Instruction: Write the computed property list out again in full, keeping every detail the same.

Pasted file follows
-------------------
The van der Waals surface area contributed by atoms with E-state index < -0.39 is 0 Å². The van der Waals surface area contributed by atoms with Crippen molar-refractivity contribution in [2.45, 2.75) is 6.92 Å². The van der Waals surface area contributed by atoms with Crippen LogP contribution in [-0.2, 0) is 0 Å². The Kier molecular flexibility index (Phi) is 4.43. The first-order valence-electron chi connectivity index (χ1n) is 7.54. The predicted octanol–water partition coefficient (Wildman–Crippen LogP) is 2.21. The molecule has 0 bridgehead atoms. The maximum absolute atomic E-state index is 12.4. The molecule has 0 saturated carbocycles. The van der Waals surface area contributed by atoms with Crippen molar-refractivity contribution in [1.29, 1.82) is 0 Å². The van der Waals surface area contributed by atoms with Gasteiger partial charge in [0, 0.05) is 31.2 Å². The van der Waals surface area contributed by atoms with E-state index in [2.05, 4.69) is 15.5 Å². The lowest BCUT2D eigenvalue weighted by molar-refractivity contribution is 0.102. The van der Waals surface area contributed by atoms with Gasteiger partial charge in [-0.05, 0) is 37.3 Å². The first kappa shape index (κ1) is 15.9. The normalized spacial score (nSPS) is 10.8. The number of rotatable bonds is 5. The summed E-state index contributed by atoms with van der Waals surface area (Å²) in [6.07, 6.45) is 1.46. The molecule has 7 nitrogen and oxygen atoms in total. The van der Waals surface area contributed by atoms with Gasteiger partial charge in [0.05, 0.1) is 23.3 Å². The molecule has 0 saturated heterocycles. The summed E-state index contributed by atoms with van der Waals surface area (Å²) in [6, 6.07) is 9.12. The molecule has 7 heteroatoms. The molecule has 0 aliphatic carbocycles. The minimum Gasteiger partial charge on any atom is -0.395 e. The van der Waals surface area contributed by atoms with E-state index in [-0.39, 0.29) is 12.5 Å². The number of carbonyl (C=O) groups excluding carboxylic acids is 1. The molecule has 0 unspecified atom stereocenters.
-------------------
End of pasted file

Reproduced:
The van der Waals surface area contributed by atoms with E-state index < -0.39 is 0 Å². The van der Waals surface area contributed by atoms with Crippen molar-refractivity contribution in [2.45, 2.75) is 6.92 Å². The van der Waals surface area contributed by atoms with Crippen LogP contribution in [-0.2, 0) is 0 Å². The Kier molecular flexibility index (Phi) is 4.43. The first-order valence-electron chi connectivity index (χ1n) is 7.54. The predicted octanol–water partition coefficient (Wildman–Crippen LogP) is 2.21. The molecule has 0 bridgehead atoms. The maximum absolute atomic E-state index is 12.4. The molecule has 0 saturated carbocycles. The van der Waals surface area contributed by atoms with Crippen molar-refractivity contribution in [1.29, 1.82) is 0 Å². The van der Waals surface area contributed by atoms with Gasteiger partial charge in [0, 0.05) is 31.2 Å². The van der Waals surface area contributed by atoms with E-state index in [2.05, 4.69) is 15.5 Å². The lowest BCUT2D eigenvalue weighted by molar-refractivity contribution is 0.102. The van der Waals surface area contributed by atoms with Gasteiger partial charge in [-0.05, 0) is 37.3 Å². The first kappa shape index (κ1) is 15.9. The normalized spacial score (nSPS) is 10.8. The number of rotatable bonds is 5. The summed E-state index contributed by atoms with van der Waals surface area (Å²) in [6.07, 6.45) is 1.46. The molecule has 7 nitrogen and oxygen atoms in total. The van der Waals surface area contributed by atoms with Gasteiger partial charge in [0.05, 0.1) is 23.3 Å². The molecule has 0 saturated heterocycles. The summed E-state index contributed by atoms with van der Waals surface area (Å²) in [6, 6.07) is 9.12. The molecule has 7 heteroatoms. The molecule has 0 aliphatic carbocycles. The minimum Gasteiger partial charge on any atom is -0.395 e. The van der Waals surface area contributed by atoms with E-state index in [-0.39, 0.29) is 12.5 Å². The number of carbonyl (C=O) groups excluding carboxylic acids is 1. The molecule has 0 unspecified atom stereocenters.